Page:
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Orrick Herrington & Sutcliffe, Fried Frank Harris Shriver & Jacobson and Winston & Strawn have become the latest US law firms to post impressive financial results for 2017, with all three seeing revenue and partner profits head upwards.

Fuelled by the lateral hiring spree it invested in the previous year, Orrick saw revenue grow 4.9% in 2017 to $974.6m, while net income jumped 11.5% to $219.6m.

The Silicon Valley-based firm also saw revenue per lawyer (RPL) rise 5.1% to $1.04m, with profit per equity partner (PEP) increasing by 10.9% to $1.86m.

Orrick’s London office took in $54.6m (£39m) in 2017, a 16% increase on 2016′s figure of $46.9m.  The firm, which recently told Legal Week that European revenues had grown 24% during 2017, now has about 100 lawyers in the City, and is looking ramp up its corporate practice on the back of the hire of M&A partner Paul Doris from Watson Farley & Williams.

“We increased the amount of technology, energy [infrastructure] and finance work we did overall,” said Orrick global chairman and CEO Mitchell Zuklie, noting that the firm has sought to strategically focus its growth on those three industry sectors, rather than any specific geographic region or practice area.

As part of Orrick’s plan to bolster its expertise in those sectors, Zuklie said the firm opened an office in Houston in 2016 that predominantly focuses on energy and infrastructure work.

“2016 was a year of really profound growth,” Zuklie said. “We got good news in 2017, we saw that uptick and it paid off for us economically.”

In 2017, Orrick did see its headcount remain mostly flat, at 940 lawyers. The size of its equity partnership rose by one partner, to 118. Compared with 2016, the firm was less active on the lateral hiring front, bringing on 13 new partners for its offices in California, Europe, Hong Kong, Texas and Washington DC.

Among some of Orrick’s new additions in Europe were former Reed Smith non-contentious financial services regulatory head Jacqui Hatfield in London, four lawyers from Clifford Chance in Paris, led by former local competition head Patrick Hubert, and another team of lawyers in Munich from King & Wood Mallesons, led by the latter’s ex-German corporate head Christoph Brenner.

Zuklie, who assumed leadership of Orrick five years ago from current congressional candidate Ralph Baxter, added that the firm’s momentum has continued into 2018. Orrick opened another Texas office this month in Austin, in a move that added more than 20 public finance lawyers from Andrews Kurth Kenyon. Earlier this year, Orrick absorbed 15 lawyers from litigation boutique Morvillo, bolstering its offices in New York and Washington DC.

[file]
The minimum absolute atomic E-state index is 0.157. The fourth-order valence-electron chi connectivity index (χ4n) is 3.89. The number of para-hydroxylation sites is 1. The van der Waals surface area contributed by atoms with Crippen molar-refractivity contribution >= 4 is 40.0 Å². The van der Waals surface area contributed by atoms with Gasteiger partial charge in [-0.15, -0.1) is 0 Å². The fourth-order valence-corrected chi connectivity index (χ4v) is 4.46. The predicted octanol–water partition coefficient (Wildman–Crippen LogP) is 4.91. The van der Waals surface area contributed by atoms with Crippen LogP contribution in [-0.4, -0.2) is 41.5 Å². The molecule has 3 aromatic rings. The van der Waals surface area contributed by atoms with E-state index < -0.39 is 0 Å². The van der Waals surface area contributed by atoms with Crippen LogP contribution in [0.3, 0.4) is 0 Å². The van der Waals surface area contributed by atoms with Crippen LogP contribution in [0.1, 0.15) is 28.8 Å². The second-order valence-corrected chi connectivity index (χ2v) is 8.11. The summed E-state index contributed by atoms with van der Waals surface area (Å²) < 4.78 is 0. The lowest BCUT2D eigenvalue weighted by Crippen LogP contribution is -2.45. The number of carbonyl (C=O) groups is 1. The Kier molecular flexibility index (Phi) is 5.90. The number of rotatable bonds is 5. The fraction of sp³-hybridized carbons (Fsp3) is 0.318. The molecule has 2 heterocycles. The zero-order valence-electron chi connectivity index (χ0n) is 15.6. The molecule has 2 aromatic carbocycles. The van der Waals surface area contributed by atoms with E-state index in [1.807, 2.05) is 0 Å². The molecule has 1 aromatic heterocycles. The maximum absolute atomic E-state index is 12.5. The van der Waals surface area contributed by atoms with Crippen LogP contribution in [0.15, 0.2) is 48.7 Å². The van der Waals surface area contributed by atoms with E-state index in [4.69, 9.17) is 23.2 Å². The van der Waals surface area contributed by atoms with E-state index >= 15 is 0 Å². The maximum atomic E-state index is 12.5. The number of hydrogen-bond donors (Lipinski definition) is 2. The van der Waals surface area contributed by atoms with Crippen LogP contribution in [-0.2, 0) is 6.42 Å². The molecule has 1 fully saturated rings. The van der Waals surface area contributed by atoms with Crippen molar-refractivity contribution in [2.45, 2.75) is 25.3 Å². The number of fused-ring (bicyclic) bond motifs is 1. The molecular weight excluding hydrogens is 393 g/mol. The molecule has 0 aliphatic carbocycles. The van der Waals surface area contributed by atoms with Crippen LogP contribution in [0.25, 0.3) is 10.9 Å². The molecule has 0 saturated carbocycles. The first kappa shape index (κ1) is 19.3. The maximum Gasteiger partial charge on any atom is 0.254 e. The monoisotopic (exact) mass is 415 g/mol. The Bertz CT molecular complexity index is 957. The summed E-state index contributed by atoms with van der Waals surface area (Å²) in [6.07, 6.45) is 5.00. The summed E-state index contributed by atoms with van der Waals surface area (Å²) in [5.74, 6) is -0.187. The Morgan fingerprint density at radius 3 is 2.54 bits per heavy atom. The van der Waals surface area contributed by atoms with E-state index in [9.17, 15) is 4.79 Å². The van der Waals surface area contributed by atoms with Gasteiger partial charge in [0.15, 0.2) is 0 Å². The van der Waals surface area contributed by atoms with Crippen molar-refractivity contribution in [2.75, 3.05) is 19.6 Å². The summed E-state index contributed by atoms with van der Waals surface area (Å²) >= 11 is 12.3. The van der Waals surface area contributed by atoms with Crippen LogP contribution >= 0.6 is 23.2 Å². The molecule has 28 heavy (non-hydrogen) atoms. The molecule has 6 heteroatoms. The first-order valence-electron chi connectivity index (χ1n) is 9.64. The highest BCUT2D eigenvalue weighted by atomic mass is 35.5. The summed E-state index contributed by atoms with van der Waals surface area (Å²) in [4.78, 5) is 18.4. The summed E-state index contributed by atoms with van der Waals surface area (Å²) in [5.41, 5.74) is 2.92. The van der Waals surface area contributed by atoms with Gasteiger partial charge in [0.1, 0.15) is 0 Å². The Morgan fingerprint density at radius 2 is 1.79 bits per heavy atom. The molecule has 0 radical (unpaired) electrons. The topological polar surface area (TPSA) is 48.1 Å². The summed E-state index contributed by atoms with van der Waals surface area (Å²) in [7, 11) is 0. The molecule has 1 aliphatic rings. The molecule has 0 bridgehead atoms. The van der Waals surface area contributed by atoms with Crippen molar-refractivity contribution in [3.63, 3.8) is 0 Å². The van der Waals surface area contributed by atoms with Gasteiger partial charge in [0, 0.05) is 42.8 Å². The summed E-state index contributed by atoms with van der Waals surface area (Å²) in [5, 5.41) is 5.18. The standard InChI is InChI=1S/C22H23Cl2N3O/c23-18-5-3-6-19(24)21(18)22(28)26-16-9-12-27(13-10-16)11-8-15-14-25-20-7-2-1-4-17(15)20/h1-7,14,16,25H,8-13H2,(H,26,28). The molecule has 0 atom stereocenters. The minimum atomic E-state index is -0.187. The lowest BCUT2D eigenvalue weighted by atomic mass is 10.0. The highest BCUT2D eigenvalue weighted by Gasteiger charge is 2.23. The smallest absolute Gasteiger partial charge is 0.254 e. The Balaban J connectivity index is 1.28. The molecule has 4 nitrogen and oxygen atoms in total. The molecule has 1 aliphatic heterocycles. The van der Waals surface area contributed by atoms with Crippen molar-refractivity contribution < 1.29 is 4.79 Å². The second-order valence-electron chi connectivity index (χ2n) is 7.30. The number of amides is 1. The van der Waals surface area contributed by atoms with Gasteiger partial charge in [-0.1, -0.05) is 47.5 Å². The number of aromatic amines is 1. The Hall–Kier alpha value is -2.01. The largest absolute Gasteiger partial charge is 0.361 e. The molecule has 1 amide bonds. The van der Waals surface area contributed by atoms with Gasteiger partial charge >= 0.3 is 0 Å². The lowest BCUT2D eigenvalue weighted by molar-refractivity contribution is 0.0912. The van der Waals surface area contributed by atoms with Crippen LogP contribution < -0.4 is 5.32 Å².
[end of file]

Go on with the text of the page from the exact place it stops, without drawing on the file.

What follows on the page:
“In general, we are bullish on the New York market, we found some great talents there,” Zuklie said. “So we are going to continue to grow in both New York and northern California.”

As regulatory issues affecting large technology companies become more prevalent among its clients, Zuklie noted that Orrick is also looking into investing more in Washington DC. The firm’s US Supreme Court and appellate practice is representing Microsoft in its landmark privacy case involving a challenge to the US Department of Justice’s attempt to seize customer data stored in a foreign country.

“Data privacy and security – five years ago that wasn’t on the top of our clients’ minds,” Zuklie said. “I think every general counsel in the world is dealing with that now in a really profound way, so we are going to add to our team, no matter where we find those talented lawyers.”

After posting its best-ever financial year in 2016, Fried Frank enjoyed another record-breaking performance last year.

In its third consecutive year of growth in several key financial metrics, the firm saw revenue rise 14.1% to $634.9m, up from $556m the year before. RPL rose 2.2% to $1.29m, while PEP jumped nearly 17% to $2.94m.

This financial success is a direct result of a strategic plan implemented by the New York-based firm in 2014 that focuses on advising clients on their most complex, sophisticated work and growing its six core transactional practices – asset management, capital markets, finance, M&A, private equity and real estate – in the US and Europe, said Fried Frank’s global chairman David Greenwald.

“The efforts of everyone at the firm in executing our strategy have been central to the success we’ve achieved,” added Greenwald, a former deputy general counsel at Goldman Sachs who returned to the firm in 2013 and took over as leader the following year amid the departure of Valerie Ford Jacob to Freshfields Bruckhaus Deringer.